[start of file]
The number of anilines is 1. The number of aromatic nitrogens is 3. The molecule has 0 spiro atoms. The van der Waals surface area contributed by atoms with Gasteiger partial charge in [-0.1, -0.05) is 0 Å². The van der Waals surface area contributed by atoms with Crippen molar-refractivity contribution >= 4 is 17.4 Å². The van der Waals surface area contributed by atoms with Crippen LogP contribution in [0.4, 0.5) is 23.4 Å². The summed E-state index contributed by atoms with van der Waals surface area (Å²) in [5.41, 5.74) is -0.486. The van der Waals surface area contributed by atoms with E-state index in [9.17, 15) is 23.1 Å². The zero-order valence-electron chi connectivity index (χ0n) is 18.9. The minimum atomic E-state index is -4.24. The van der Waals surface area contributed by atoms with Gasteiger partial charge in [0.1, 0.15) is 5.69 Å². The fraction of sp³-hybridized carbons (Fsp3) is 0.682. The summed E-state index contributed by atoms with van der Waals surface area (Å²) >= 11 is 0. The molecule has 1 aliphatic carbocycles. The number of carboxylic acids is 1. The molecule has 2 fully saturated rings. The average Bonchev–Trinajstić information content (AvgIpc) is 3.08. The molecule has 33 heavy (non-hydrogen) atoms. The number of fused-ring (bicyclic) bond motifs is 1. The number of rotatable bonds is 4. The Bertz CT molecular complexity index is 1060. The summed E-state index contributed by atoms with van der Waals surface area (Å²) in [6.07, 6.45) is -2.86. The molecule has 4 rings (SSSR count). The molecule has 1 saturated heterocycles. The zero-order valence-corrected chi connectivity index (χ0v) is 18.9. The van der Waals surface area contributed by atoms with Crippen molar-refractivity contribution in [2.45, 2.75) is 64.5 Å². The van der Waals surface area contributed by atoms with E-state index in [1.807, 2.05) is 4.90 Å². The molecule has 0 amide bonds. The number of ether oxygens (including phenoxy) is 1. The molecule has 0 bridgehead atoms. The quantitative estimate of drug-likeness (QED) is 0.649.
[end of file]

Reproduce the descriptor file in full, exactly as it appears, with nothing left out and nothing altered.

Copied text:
The number of anilines is 1. The number of aromatic nitrogens is 3. The molecule has 0 spiro atoms. The van der Waals surface area contributed by atoms with Gasteiger partial charge in [-0.1, -0.05) is 0 Å². The van der Waals surface area contributed by atoms with Crippen molar-refractivity contribution >= 4 is 17.4 Å². The van der Waals surface area contributed by atoms with Crippen LogP contribution in [0.4, 0.5) is 23.4 Å². The summed E-state index contributed by atoms with van der Waals surface area (Å²) in [5.41, 5.74) is -0.486. The van der Waals surface area contributed by atoms with E-state index in [9.17, 15) is 23.1 Å². The zero-order valence-electron chi connectivity index (χ0n) is 18.9. The minimum atomic E-state index is -4.24. The van der Waals surface area contributed by atoms with Gasteiger partial charge in [0.1, 0.15) is 5.69 Å². The fraction of sp³-hybridized carbons (Fsp3) is 0.682. The summed E-state index contributed by atoms with van der Waals surface area (Å²) >= 11 is 0. The molecule has 1 aliphatic carbocycles. The number of carboxylic acids is 1. The molecule has 2 fully saturated rings. The average Bonchev–Trinajstić information content (AvgIpc) is 3.08. The molecule has 33 heavy (non-hydrogen) atoms. The number of fused-ring (bicyclic) bond motifs is 1. The number of rotatable bonds is 4. The Bertz CT molecular complexity index is 1060. The summed E-state index contributed by atoms with van der Waals surface area (Å²) in [6.07, 6.45) is -2.86. The molecule has 4 rings (SSSR count). The molecule has 1 saturated heterocycles. The zero-order valence-corrected chi connectivity index (χ0v) is 18.9. The van der Waals surface area contributed by atoms with Crippen molar-refractivity contribution in [2.45, 2.75) is 64.5 Å². The van der Waals surface area contributed by atoms with E-state index in [1.807, 2.05) is 4.90 Å². The molecule has 0 amide bonds. The number of ether oxygens (including phenoxy) is 1. The molecule has 0 bridgehead atoms. The quantitative estimate of drug-likeness (QED) is 0.649.